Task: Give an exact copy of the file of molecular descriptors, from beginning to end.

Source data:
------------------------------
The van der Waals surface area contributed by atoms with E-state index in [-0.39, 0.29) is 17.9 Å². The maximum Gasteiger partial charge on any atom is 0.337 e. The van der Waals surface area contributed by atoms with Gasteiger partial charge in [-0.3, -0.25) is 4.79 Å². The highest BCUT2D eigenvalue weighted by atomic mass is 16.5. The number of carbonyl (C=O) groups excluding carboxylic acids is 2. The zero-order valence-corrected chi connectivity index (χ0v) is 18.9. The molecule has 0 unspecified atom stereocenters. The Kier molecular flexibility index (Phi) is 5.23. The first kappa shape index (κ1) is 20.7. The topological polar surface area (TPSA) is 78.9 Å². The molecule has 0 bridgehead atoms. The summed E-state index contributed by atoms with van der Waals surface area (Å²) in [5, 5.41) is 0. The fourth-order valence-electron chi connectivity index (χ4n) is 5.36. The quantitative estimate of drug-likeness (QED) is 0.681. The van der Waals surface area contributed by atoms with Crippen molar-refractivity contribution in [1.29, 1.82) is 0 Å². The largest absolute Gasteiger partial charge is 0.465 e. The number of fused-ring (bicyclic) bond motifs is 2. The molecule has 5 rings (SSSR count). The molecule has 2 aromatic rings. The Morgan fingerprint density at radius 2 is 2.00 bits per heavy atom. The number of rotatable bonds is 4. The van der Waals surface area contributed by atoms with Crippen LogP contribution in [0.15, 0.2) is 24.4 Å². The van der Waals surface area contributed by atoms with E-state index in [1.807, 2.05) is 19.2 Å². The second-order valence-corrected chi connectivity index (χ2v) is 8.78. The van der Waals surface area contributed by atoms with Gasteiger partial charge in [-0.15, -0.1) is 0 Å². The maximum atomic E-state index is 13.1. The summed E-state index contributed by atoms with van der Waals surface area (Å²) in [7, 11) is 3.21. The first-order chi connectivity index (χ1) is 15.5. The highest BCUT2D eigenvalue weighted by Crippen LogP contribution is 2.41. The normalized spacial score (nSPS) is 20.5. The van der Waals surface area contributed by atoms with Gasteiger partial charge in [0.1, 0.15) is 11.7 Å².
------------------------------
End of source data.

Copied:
The van der Waals surface area contributed by atoms with E-state index in [-0.39, 0.29) is 17.9 Å². The maximum Gasteiger partial charge on any atom is 0.337 e. The van der Waals surface area contributed by atoms with Gasteiger partial charge in [-0.3, -0.25) is 4.79 Å². The highest BCUT2D eigenvalue weighted by atomic mass is 16.5. The number of carbonyl (C=O) groups excluding carboxylic acids is 2. The zero-order valence-corrected chi connectivity index (χ0v) is 18.9. The molecule has 0 unspecified atom stereocenters. The Kier molecular flexibility index (Phi) is 5.23. The first kappa shape index (κ1) is 20.7. The topological polar surface area (TPSA) is 78.9 Å². The molecule has 0 bridgehead atoms. The summed E-state index contributed by atoms with van der Waals surface area (Å²) in [5, 5.41) is 0. The fourth-order valence-electron chi connectivity index (χ4n) is 5.36. The quantitative estimate of drug-likeness (QED) is 0.681. The van der Waals surface area contributed by atoms with Crippen molar-refractivity contribution in [1.29, 1.82) is 0 Å². The largest absolute Gasteiger partial charge is 0.465 e. The number of fused-ring (bicyclic) bond motifs is 2. The molecule has 5 rings (SSSR count). The molecule has 2 aromatic rings. The Morgan fingerprint density at radius 2 is 2.00 bits per heavy atom. The number of rotatable bonds is 4. The van der Waals surface area contributed by atoms with Crippen LogP contribution in [0.15, 0.2) is 24.4 Å². The van der Waals surface area contributed by atoms with E-state index in [1.807, 2.05) is 19.2 Å². The second-order valence-corrected chi connectivity index (χ2v) is 8.78. The van der Waals surface area contributed by atoms with Gasteiger partial charge in [-0.15, -0.1) is 0 Å². The maximum atomic E-state index is 13.1. The summed E-state index contributed by atoms with van der Waals surface area (Å²) in [7, 11) is 3.21. The first-order chi connectivity index (χ1) is 15.5. The highest BCUT2D eigenvalue weighted by Crippen LogP contribution is 2.41. The normalized spacial score (nSPS) is 20.5. The van der Waals surface area contributed by atoms with Gasteiger partial charge in [0.1, 0.15) is 11.7 Å².